Alvin Finkel, author of Compassion: A Global History of Social Policy, discusses past plagues and their impact on social reforms.After the Black Death of 1347-52, which cut the population of Europe in half and accounted for some 75 million deaths globally, the feudal system faced challenges from peasant uprisings while labour shortages resulted in large wage increases for day workers. Charitable institutions run by churches and wealthy lay people sprang up in towns across the continent. While social changes in the aftermath of plagues build on transformations already in progress in societies, they often rapidly accelerate such changes.
In the aftermath of the Black Death, the monarchy led efforts by landlords and town guilds to resist worker attempts to extract more wages and by peasants to keep more of their crop from the exactions of lords, the church, and the monarchy. But anti-worker legislation proved unenforceable, and employers competed for the services of a reduced labour force. Centuries-old feudal norms enforced by tradition and arms capitulated to capitalist relations between owners and workers.
That devastating pandemic and subsequent less disastrous epidemics also led to countless orphanages, foundling hospitals, hospitals for plague victims, quarantine hospitals, and hospitals for the poor being opened. Compassion and a desire for social order went hand in hand, and charitable institutions strictly separated the well-born from plebeians.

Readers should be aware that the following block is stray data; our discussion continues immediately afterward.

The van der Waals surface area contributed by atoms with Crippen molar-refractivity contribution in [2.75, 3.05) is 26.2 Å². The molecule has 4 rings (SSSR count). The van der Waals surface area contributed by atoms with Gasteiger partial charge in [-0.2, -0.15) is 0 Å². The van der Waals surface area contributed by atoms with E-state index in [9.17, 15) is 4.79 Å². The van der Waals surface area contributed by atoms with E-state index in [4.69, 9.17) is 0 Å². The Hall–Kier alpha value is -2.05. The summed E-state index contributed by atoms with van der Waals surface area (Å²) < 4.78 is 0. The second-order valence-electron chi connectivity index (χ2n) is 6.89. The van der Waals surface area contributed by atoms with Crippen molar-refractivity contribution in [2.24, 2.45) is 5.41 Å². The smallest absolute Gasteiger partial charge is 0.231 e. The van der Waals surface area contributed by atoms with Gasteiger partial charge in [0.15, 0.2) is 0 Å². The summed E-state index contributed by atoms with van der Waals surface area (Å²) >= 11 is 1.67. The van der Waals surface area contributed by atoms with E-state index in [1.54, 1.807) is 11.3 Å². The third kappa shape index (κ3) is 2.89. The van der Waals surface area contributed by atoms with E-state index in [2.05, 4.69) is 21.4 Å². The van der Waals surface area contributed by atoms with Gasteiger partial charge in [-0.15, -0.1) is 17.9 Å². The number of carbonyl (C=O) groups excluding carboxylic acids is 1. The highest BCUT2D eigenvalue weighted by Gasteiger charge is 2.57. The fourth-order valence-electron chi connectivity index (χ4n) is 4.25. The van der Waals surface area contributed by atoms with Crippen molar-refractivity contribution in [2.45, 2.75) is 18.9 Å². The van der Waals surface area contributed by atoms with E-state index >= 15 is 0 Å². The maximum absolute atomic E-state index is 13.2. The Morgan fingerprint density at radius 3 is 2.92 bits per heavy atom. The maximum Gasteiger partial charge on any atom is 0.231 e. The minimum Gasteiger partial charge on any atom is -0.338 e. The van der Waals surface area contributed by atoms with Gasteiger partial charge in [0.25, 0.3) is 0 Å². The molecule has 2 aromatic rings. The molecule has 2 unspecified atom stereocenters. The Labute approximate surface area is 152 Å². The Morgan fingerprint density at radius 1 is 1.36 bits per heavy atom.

Within Europe, efforts to provide clean water supplies and better sanitation for the neighbourhoods of the wealthy only expanded to working-class neighbourhoods in the late 19th century as Pasteur’s germ theory persuaded elites that otherwise they could be contaminated by the filthy waters and air in poor areas.
Colonial masters cared little about epidemics and pandemics when only conquered peoples were dying. And so epidemics of cholera in India were ignored until settler populations and trade were affected.
The Spanish flu of 1918, which killed as many as 100 million people, provoked wealthier nations to expand their public health bureaucracies. It also contributed to postwar radicalism as workers observed the far greater death rates in their overcrowded quarters where recommended social distancing was impossible even if their lack of savings had not forced them to risk their lives by going out to work.
While pandemics and epidemics have led to social reforms over time, particularly in terms of hospitals becoming public enterprises where cleanliness is emphasized; the current pandemic is revealing many remaining societal shortcomings. Congregate seniors’ homes, generally understaffed for-profit corporate ventures, are proving to be death traps. The homeless and poorly housed make a mockery of calls for social distancing and, as in earlier epidemics, the poor are dying disproportionately to the rich. Most Third World countries have no ability to protect their citizens from plague. And even the public hospitals so crucial to treating victims of Covid-19 struggle with a lack of staffing and equipment thanks to years of neo-liberal austerity measures. Above all, years of growing inequality within and among nations and reduced public financial support measures mean that few people can survive financially without work income for more than a short period.
What might come out of this tragic pandemic to put us on a firmer footing when the inevitable next pandemic arrives? Universal basic incomes, fully public seniors’ homes staffed and equipped like hospitals, guaranteed decent housing for all, and an end to markets in wild animals would all help. But inevitably there will be struggles between the forces of change and the forces of the status quo in the aftermath of Covid-19.